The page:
Outdoor residentials, organised by schools to complement their PE programme, are a great way to bring young people together outside the school environment. We all appreciate the health benefits of being active in the outdoors, but residentials bring social and emotional benefits as well.
Trying something new
One of the big advantages of a residential trip is giving young people the chance to try activities which are unlikely to be available in school, such as canoeing, sailing, fencing and climbing. For children who don’t engage with traditional PE activities, these alternatives can prove to be life-changing, and they discover skills and abilities they never knew they had. This can often lead to interest in a new sport outside school and joining a local club, leading to new pathways to success and improved self-confidence.
Freedom in the outdoors
There’s something about being outdoors – the fresh air, the landscape, the freedom. It’s naturally inspiring and a great setting for young people to explore their boundaries, see each other in a different light and discover themselves. By encouraging them to step outside their comfort zone, face their fears and push their limits, outdoor activities help young people develop coping strategies and build resilience, improving confidence as well as physical capabilities.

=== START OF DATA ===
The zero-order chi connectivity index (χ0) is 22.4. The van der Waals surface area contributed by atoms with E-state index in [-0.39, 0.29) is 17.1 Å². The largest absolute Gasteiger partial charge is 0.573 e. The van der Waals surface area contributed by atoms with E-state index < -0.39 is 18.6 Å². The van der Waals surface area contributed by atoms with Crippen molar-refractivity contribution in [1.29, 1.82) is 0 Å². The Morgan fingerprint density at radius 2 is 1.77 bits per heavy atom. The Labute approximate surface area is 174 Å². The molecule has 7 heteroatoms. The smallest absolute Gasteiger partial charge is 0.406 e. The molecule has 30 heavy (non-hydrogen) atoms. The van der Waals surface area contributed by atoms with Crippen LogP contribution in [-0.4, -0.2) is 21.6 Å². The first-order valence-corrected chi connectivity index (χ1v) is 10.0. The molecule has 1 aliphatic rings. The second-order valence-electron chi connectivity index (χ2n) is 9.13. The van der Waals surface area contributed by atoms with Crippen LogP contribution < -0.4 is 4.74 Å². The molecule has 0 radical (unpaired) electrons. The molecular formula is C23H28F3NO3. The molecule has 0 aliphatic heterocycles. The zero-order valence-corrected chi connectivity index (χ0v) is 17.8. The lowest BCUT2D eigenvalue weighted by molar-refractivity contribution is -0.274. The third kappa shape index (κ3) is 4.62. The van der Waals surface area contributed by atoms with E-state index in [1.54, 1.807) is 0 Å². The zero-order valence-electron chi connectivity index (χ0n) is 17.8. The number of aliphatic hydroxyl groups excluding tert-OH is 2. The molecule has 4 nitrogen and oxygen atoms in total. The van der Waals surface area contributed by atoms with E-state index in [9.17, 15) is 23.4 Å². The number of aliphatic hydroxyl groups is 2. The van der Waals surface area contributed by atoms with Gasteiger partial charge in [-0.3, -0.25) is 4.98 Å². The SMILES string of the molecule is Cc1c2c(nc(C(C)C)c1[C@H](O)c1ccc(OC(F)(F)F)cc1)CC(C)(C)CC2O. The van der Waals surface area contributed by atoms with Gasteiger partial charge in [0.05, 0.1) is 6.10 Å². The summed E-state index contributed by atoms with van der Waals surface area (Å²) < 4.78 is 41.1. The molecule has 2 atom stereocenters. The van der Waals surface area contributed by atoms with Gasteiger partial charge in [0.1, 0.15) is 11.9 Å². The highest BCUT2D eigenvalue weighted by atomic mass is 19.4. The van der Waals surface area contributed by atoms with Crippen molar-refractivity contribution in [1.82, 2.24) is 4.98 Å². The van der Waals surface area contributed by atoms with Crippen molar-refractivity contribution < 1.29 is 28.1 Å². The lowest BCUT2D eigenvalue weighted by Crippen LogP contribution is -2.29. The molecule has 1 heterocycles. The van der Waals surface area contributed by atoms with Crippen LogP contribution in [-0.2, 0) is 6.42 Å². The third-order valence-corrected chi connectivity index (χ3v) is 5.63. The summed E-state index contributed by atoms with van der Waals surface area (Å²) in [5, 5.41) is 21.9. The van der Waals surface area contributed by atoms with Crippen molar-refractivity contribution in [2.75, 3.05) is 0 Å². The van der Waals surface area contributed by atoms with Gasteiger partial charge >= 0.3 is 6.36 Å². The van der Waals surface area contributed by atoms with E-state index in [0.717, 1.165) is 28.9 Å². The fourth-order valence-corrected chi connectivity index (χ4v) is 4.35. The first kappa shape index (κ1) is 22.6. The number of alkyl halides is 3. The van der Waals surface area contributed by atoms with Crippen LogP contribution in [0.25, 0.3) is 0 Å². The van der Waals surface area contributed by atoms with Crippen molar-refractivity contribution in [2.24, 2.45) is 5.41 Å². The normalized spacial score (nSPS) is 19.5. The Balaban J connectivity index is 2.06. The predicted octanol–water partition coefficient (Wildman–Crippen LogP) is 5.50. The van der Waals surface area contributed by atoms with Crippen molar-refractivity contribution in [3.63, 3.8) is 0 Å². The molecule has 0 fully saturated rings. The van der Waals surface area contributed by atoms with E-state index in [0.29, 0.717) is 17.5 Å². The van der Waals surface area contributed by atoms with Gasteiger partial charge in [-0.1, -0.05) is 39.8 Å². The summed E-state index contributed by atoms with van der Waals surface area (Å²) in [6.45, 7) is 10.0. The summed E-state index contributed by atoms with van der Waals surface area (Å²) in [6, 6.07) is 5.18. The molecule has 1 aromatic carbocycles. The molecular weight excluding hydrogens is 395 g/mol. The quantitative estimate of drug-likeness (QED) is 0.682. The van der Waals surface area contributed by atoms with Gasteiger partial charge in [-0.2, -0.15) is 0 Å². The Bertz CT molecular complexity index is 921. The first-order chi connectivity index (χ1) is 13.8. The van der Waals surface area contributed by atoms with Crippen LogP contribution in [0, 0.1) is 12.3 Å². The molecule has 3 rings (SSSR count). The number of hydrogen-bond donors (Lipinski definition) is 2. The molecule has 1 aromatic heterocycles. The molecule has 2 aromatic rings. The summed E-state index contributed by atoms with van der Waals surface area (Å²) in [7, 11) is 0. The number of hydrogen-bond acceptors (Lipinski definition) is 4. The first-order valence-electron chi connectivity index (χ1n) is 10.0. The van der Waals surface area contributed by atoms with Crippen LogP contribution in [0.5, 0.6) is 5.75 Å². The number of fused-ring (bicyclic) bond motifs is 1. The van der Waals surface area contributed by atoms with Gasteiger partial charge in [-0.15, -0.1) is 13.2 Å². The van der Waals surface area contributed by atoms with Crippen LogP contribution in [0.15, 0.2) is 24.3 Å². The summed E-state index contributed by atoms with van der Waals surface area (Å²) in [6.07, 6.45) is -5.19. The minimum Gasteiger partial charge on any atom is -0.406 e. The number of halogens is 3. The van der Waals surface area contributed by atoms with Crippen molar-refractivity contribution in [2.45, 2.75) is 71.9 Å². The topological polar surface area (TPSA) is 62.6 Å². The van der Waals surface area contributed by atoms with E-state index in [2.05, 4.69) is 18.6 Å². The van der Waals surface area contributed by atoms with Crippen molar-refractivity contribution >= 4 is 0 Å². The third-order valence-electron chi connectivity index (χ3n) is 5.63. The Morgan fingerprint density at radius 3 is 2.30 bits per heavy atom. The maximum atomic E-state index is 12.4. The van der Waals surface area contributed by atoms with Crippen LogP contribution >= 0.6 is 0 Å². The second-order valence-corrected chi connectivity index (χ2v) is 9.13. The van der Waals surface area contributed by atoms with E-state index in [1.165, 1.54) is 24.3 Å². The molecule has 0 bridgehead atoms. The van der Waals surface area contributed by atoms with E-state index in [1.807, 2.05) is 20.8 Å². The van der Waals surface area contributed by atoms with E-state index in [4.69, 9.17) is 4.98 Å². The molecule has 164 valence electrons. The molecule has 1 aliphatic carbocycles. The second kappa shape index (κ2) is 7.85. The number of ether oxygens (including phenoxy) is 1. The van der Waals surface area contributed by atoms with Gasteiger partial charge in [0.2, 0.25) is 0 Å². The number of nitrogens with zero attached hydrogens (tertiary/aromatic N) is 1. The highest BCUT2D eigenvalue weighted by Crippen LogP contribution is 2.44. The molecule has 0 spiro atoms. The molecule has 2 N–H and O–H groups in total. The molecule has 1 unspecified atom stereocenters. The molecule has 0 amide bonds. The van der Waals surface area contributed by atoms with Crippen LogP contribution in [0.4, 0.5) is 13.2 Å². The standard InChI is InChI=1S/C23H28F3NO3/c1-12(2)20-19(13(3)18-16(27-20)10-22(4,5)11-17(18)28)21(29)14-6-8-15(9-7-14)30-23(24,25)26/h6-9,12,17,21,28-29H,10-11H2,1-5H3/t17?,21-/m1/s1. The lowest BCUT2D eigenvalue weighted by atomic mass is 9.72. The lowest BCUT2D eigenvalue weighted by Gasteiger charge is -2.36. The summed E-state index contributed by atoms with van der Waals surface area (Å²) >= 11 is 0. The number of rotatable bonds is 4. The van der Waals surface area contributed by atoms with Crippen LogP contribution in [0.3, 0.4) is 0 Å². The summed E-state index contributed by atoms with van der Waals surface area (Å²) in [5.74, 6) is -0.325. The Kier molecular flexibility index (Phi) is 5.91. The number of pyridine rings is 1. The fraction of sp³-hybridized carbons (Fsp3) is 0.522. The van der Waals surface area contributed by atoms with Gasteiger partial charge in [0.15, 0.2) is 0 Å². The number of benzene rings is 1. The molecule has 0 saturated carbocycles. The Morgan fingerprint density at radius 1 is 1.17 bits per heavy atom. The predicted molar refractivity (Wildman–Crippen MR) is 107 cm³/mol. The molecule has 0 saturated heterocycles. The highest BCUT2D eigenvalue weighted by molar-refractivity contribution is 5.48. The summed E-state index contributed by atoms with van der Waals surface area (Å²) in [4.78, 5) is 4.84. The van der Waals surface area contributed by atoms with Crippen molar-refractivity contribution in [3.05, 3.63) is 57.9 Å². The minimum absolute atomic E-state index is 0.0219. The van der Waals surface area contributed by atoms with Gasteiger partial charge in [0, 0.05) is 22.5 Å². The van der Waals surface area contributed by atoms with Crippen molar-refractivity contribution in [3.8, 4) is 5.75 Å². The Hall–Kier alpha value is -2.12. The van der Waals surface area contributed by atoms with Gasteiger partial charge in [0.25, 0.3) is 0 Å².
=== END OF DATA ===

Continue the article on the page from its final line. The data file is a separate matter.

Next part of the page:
Experiencing an unfamiliar environment
Each new activity brings its own set of challenges, including the residential experience itself, which can re-align existing social hierarchies and change group dynamics. Living, working and playing together as a community, away from the familiar home and school environment, encourages tolerance and respect, and young people become more self-aware and confident.
Achieving success together
Learning to give and receive support under challenging circumstances helps young people develop stronger relationships with each other. Communication and leadership skills are developed as they work together to conquer each new challenge with confidence.
Whether it’s navigating a canoe through fast-flowing river rapids, finding the courage to ski down a mountain for the first time or completing a challenge course in record time – each adventure brings a new challenge and a new way to experience success.
For many young people, an outdoor residential is a transformational experience, providing the freedom to discover new abilities, push boundaries and thrive in the unfamiliar, while bringing with it a range of benefits which young people can draw upon back in the classroom and in years to come. From starting a new school or coping with exam pressures, to preparing for job interviews, these newfound skills really can make a positive impact.